Cured guinea pigs with a basic symptom of schizophrenia
Greek researchers in the US have announced that they have restored a major symptom of schizophrenia, working memory disorder to rodents. To date, this malfunction has been impossible to cure in people with this particular mental illness, thus the study opens up possibilities for a new treatment for people diagnosed with schizophrenia.
The scientists, led by professors Joseph Gogos and Stavros Lombardas of the Zuckerman Institute for the Mind and Brain at Columbia University in New York, published the paper in the “Neuron Science” journal.
Working memory is a fundamental function of the brain, as it immediately holds and retrieves various useful information (eg a new phone number). This memory function is severely disturbed in patients with schizophrenia, which has implications for the way they think, perceive and decide, making it difficult to work, maintain a relationship, and more.
Most well-known symptoms of schizophrenia, such as paranoia, acoustic hallucinations, and hallucinations, can often be controlled by antipsychotic medications. On the contrary, no effective drug has been found so far for working memory disorder.
The Greek scientists have re-used a drug that is currently being developed for leukemia, thereby succeeding in restoring the function of brain cells in animals and restoring the working memory of schizophrenic mice.
The achievement calls into question the generally accepted belief that cellular disorders, which are caused by memory disorders in cases of schizophrenia, cannot be cured once symptoms of dysfunction occur. This gives hope to more than 21 million people – diagnosed with schizophrenia worldwide – that in the future their memory may work well again.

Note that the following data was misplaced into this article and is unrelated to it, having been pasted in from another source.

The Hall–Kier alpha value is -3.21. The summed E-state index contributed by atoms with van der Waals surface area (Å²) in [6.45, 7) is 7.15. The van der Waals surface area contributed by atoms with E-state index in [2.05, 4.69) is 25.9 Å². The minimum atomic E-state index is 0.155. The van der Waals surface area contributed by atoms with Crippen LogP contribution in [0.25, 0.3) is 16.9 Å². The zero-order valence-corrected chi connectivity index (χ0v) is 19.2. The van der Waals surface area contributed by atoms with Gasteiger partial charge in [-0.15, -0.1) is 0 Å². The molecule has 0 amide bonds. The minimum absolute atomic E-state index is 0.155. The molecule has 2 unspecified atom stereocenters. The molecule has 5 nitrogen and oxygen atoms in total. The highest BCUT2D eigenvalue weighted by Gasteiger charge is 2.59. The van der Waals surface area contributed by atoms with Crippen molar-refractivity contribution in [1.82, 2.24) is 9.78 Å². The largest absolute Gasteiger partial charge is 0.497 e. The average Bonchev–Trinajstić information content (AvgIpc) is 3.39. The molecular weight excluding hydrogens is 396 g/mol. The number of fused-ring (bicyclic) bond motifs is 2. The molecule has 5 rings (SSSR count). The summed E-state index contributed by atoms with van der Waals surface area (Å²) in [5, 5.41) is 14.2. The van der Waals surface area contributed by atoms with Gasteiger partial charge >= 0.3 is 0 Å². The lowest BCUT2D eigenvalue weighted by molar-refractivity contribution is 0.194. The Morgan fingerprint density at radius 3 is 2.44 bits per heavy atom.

“Schizophrenia is considered a neurodevelopmental disorder that begins years before it can be truly diagnosed, which makes it extremely difficult to understand and cure the underlying mechanisms of the disease. Our research shows a new path forward: The use of genetic studies to find drugs that restore normal cognitive and cellular function in the adult brain after the onset of the disease, “said Dr. Gogos.
Researchers have focused on the SETD1A gene that produces a protein that regulates the activity of other genes. Among other things, this gene is important for the smooth development of embryos, while in 2014 Mr. Gogos research team discovered that gene mutations are linked to schizophrenia in humans.
Mr. Gogos research team worked with another Greek team at the same University Institute, Stavros Lombardas, to investigate in-depth the role of the SETD1A gene, as well as ways to “manipulate” it, which they succeeded in of another gene, LSD1 (no relation to the homonymous psychedelic drug). Eventually, they were able to dramatically improve the memory of mice with a schizophrenia-like disorder.
Mental illnesses, such as schizophrenia, have proven difficult to treat, in part because they do not have only one cause, genetic (eg, a defective gene) or another, as various genetic and environmental factors appear to be involved and intertwined.
“Although mutations in the SETD1A gene are present in a small proportion of total schizophrenia patients, many people diagnosed with this disorder have problems similar to those caused by this mutation. Therefore, SETD1A-specific therapies may, in fact, have a broader overall impact on schizophrenia,” said Gogos.
Researchers will continue to investigate the therapeutic potential of LSD1 inhibitors and therefore SETD1A for schizophrenia. Currently, these drugs are in the early stages of clinical trials in patients with leukemia and other cancers, but may also be used in patients with schizophrenia in the future.
Mr. Gogos studied at the University of Athens School of Medicine and received his doctorate from Harvard University, USA. He is currently a Professor of Physiology and Neuroscience at Columbia University and a principal researcher at Zuckerman Mind Brain Behavior Institute at the same university. Mr. Lombardas studied at the University of Crete and is currently a Professor of Biochemistry and Neuroscience in Columbia, as well as a researcher at the Zuckerman Institute.
The new research, supported by the US National Institutes of Health, involved another Greek woman, Dr. Anastasia Diamantopoulou.